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A (weak) homage to democracy in Catalonia

The images of a half-empty parliament during the referendum law vote illustrate how Democracy and Catalonia have gone their separate ways. Democracy is not the law of the majority, but the protection of the minority. Español Português

Hundreds of Catalan separatists gather to protest in front of the Catalan Economy Ministry. September 20, 2017. Barcelona, Spain. Matthias Oesterle/Zuma Press/PA Images. All rights reserved.

“Being in a minority, even in a minority of one, did not make you mad. There was truth and there was untruth, and if you clung to the truth even against the whole world, you were not mad.”

- George Orwell, 1984

Catalonia may be closer than ever to being independent, but it is increasingly far from embodying the democratic evolution that many of its supporters would have us believe. The secessionists have used a slim majority to approve the referendum and transition law, without any regard for legal safeguards, reports from their own legal services, the constitutional order and standard democratic norms. The images of a half-empty parliament during the votes, while a MP removed the Spanish flags left behind by members of the opposition as a sign of protest, illustrates how the secessionist movement and democracy have gone their separate ways.

With the full support of the president of the Parliament, which should be impartial but acts as another member of the cabinet and finds it difficult to put behind her past as a secessionist activist, they opened the door to convene a unilateral referendum to ratify their project of secession. Mariano Rajoy´s government affirms that, after what was determined by the Constitutional Court, it will not allow for the referendum to be held. But as the 1 October nears and appeals for dialogue make no progress, we appear to be witnessing a train wreck, or rather, a train crashing against the wall of democratic legality.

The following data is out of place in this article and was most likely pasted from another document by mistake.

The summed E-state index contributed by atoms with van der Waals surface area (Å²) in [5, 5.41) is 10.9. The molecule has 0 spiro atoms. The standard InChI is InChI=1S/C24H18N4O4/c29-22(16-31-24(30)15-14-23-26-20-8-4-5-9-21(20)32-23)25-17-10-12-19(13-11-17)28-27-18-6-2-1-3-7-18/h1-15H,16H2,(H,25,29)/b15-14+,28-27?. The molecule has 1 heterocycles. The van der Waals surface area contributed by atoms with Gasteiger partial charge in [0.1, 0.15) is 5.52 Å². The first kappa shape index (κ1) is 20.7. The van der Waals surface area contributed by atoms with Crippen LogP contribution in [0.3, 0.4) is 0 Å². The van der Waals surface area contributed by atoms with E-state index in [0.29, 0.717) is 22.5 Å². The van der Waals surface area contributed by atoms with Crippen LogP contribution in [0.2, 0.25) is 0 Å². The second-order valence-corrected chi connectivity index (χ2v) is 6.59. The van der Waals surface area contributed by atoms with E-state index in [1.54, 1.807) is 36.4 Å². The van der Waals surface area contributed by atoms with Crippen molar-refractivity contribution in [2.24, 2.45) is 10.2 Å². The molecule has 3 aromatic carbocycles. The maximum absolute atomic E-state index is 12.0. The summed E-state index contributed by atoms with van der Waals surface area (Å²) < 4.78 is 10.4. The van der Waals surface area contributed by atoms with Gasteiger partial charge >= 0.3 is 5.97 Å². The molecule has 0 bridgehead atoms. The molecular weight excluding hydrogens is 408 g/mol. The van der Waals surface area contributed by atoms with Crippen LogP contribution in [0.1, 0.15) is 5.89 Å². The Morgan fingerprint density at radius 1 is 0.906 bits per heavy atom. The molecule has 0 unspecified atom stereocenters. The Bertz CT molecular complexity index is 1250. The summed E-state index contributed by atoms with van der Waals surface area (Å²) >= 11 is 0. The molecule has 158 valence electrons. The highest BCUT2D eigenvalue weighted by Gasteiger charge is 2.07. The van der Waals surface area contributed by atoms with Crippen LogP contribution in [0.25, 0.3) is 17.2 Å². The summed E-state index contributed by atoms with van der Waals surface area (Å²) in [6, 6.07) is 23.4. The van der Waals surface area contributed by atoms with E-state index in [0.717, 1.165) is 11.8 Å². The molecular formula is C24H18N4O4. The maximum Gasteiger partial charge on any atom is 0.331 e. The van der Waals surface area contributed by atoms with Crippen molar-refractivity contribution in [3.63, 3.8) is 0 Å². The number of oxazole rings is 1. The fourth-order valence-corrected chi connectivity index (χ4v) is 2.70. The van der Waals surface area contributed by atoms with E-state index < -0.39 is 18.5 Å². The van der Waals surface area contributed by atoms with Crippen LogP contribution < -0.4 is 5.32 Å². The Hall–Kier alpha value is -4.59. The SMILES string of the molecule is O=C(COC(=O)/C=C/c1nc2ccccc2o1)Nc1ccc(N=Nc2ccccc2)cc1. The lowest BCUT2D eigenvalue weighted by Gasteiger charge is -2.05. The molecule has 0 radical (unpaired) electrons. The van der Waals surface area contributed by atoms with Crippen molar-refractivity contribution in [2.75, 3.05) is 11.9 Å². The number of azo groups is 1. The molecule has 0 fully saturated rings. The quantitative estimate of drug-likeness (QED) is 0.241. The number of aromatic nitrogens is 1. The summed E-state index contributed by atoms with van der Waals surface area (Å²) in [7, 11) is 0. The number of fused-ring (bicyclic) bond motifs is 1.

Just ends can never justify unjust means

It is important to recognize that nationalism often emerges from the perception of a historical humiliation suffered by those who feel strongly about their belonging to a homeland. But the sense of humiliation alone cannot explain the sharp increase in support for independence in Catalonia – from 15% in 2009 to 41% in 2017. A severe economic crisis, some obvious mistakes from the Spanish government, a populist narrative blaming Madrid for every failure and a well-oiled propaganda machine offers a better – and  more plausible – explanation.

Catalonia may be closer than ever to being independent, but it is increasingly far from embodying the democratic revolution that many of its supporters would have us believe.

The nationalists have actively sought a sufficient majority to declare themselves independent. But they didn’t attain it in 2012, when thousands of citizens demanded a nation of their own and its president came forward, stating that he had heard the voice of the people and called for new elections, to guide them as a messiah towards freedom. But they lost 12 seats. Nor did they obtained a majority in 2014, when they organized a referendum, declared illegal and turned unofficial, as only 33% of the electoral census participated. Neither did they achieved their electoral objectives in September 2015, after the thirds elections in five years, although instead of recognizing it, they decided that less than 48% of the votes were more than enough to open the doors for independence.